This is the third book of Joe Simpson that I have read and I am going to read more. I have already read Touching the Void, This Game of Ghosts and now The Beckoning Silence.
“Sometimes I feel completely unnerved, wary of the cupboard crammed with skeletons that sometimes seem to constitute the sum total of my climbing memories” (The Beckoning Silence, Joe Simpson, p. 283)
When I started reading the book I thought it was about different expeditions of Joe Simpson and was more like a short stories book. The book starts with a climb in Alea Jacta Est in France with his climbing partner Tat. It was hair raising episode with a retreat in grave conditions and then an ascent. The next chapter is set in Bolivia and the next two chapters are about paragliding with death as a constant theme. Hence my initial impression that the book is about his various climbing and other adventures. I was so keen on starting the book that I did not read the book cover at all! Not my typical behavior.
The Lure of the Mountains
Even though this book is not about Everest but he mentions meeting Anatoli Boukreev at a festival and later about his death. With Boukreev came the mention of the Everest tragedy in 1996. I have read both Into Thin Air and The Climb: Tragic Ambitions on Everest. But apart from reading I know next to nothing about mountaineering so I rely on expert opinions to figure out what happened. When I asked this question to Sir Chris Bonington in one of his talks his first response was that I was asking him a controversial question. He answered my question after that quite clearly.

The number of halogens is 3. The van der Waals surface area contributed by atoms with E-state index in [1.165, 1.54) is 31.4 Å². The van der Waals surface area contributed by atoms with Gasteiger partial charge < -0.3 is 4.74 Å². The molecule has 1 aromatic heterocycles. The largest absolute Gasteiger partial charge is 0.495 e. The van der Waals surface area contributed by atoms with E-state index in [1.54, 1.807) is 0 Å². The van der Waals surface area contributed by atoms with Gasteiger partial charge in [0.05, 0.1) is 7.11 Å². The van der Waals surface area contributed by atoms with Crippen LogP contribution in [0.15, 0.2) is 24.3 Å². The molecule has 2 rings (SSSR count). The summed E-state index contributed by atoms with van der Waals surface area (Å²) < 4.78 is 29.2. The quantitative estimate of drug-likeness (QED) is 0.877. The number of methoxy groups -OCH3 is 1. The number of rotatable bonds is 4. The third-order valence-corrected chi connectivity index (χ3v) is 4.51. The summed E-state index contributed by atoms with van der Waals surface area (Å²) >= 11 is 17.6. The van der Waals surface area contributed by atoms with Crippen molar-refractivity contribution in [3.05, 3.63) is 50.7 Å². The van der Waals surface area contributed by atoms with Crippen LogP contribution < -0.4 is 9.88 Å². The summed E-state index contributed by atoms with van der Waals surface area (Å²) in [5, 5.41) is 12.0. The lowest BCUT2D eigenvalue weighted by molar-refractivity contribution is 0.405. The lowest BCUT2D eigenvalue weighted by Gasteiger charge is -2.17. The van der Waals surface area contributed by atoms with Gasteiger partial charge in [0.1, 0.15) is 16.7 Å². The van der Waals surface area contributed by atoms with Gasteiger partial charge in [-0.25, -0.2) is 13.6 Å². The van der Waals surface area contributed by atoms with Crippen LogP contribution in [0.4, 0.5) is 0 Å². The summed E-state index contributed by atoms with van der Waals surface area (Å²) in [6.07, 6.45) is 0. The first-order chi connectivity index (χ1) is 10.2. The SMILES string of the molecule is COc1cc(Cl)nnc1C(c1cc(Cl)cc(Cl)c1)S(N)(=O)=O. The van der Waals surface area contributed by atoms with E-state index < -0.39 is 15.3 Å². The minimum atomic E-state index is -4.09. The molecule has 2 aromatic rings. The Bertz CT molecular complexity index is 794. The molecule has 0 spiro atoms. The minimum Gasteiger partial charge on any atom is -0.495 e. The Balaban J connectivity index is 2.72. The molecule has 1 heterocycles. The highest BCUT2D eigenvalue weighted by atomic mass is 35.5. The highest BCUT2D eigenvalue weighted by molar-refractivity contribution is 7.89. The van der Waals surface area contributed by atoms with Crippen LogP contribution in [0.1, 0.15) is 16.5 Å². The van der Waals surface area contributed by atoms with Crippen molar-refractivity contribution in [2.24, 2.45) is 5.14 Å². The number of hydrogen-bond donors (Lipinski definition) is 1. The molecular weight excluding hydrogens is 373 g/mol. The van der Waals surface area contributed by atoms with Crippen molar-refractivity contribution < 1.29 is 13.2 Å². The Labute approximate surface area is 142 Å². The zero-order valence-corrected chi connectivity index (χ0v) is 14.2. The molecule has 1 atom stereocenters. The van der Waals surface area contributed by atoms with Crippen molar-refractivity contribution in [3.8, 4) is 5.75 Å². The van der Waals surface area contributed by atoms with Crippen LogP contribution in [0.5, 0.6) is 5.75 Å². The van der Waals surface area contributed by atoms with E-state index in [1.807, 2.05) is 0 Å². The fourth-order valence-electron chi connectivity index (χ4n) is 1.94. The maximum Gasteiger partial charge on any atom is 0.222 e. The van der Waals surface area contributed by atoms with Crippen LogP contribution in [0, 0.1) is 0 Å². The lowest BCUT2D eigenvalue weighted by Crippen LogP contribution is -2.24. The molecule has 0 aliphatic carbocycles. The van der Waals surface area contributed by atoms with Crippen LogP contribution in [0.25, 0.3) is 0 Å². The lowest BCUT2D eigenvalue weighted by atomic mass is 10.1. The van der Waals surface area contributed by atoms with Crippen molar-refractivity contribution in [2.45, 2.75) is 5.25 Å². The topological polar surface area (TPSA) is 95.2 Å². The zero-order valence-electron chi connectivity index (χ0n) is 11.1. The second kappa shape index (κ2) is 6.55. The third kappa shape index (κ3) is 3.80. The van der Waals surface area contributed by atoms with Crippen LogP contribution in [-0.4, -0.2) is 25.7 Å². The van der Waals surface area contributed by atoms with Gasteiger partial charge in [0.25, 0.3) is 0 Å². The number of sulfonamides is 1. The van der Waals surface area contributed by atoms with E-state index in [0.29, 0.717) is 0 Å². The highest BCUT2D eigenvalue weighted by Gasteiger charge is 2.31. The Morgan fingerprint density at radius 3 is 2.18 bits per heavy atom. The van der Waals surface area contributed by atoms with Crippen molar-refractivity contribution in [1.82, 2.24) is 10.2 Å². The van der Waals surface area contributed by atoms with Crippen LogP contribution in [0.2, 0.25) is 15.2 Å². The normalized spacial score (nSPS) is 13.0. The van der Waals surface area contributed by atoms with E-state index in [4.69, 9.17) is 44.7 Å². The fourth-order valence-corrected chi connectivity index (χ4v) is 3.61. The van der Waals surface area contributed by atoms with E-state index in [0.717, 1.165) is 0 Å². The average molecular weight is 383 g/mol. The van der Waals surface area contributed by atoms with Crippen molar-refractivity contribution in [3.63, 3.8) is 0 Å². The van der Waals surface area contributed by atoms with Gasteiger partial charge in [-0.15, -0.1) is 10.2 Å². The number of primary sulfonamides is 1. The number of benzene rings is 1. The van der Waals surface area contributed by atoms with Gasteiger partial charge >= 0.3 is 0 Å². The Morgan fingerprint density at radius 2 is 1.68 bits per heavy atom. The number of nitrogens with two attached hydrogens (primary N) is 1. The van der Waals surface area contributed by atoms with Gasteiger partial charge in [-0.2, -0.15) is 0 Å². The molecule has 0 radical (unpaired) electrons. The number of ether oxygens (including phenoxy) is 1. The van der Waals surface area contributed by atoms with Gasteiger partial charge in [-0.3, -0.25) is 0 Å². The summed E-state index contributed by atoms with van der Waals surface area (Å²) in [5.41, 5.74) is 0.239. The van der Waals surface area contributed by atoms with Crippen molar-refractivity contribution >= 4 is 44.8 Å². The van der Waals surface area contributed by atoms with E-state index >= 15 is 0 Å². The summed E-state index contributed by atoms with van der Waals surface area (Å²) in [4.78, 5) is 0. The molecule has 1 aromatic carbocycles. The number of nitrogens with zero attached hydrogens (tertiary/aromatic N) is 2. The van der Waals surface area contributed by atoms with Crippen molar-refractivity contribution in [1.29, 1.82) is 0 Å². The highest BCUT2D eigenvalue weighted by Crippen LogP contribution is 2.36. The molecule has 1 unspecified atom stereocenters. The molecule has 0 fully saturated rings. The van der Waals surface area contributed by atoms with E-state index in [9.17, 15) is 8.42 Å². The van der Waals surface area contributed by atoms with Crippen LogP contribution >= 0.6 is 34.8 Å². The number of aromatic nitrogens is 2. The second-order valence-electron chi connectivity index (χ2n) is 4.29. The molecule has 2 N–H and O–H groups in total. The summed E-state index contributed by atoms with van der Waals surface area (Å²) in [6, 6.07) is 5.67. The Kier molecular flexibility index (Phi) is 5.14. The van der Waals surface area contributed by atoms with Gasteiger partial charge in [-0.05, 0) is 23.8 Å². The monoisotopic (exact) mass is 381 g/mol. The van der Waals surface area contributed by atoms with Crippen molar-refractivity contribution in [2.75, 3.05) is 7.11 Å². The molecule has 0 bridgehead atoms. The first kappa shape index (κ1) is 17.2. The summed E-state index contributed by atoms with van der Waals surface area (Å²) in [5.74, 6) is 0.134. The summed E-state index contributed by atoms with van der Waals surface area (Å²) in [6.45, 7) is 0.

Simpson writes in this book about the 1996 tragedy-
“I never did comprehend how someone, quite understandably exhausted by his own oxygen-assisted ascent of the mountain, could sleep through the events of that night and then write critically of Boukreev. Boukreev made repeated solo forays into the teeth of a blizzard to rescue three climbers who otherwise would certainly have died in the stormy darkness at 26,000 feet. I admire Jon Krakauer hugely, both as a climber and a highly talented writer , but I felt his treatment of Boukreev did him no credit whatsoever.” (The Beckoning Silence, Joe Simpson, p. 55)
There is a strong underlying thread in the book and the quote at the beginning (of this post) will give you an inkling about it. Joe Simpson from the start of this book talks about quitting mountaineering. A close climbing friend of his actually does, only to die in a paragliding accident. And till the end of the book he has still not given it up!
Far from giving it up we find him with his climbing partner Ray at the foot of Eiger’s north face. And this book is above all about Eiger and its north face, its daunting history and the sway it holds over Joe Simpson. It is a captivating tale and makes for an excellent read. Did he and Ray manage to climb it? Well read the book to find out or maybe you will Google it first and then read the book?
Don’t cheat, don’t scroll down the page in advance to see whom I met. You have to hear out my tale first.
I read about him and heard of him much before I met him. I gobbled up a fascinating book by him on Everest with record speed. In a world full of things that are ‘young’ or trying to be young (don’t you watch all those anti-aging cream ads?) I was surprised to discover that he got on to the top of that mountain at the age of 50. Come on, admit it if we were to believe those ads, by 50 a lot of us would stop living, forget about climbing Mount Everest!
Last year when he came to New Delhi to give a talk, I was unfortunately trekking in Uttarakhand. I got to hear from others about the event and I simmered for almost a year before I got my chance. Fast forward it to February 7, 2012. I was in a room full of people, listening in rapt attention to his Everest account. The narration came to the point where their group was making the summit push. What do you think he would tell the audience? Let me add that he is considered to be the ‘all time great expedition leader’ by the likes of Reinhold Messner. So take another guess?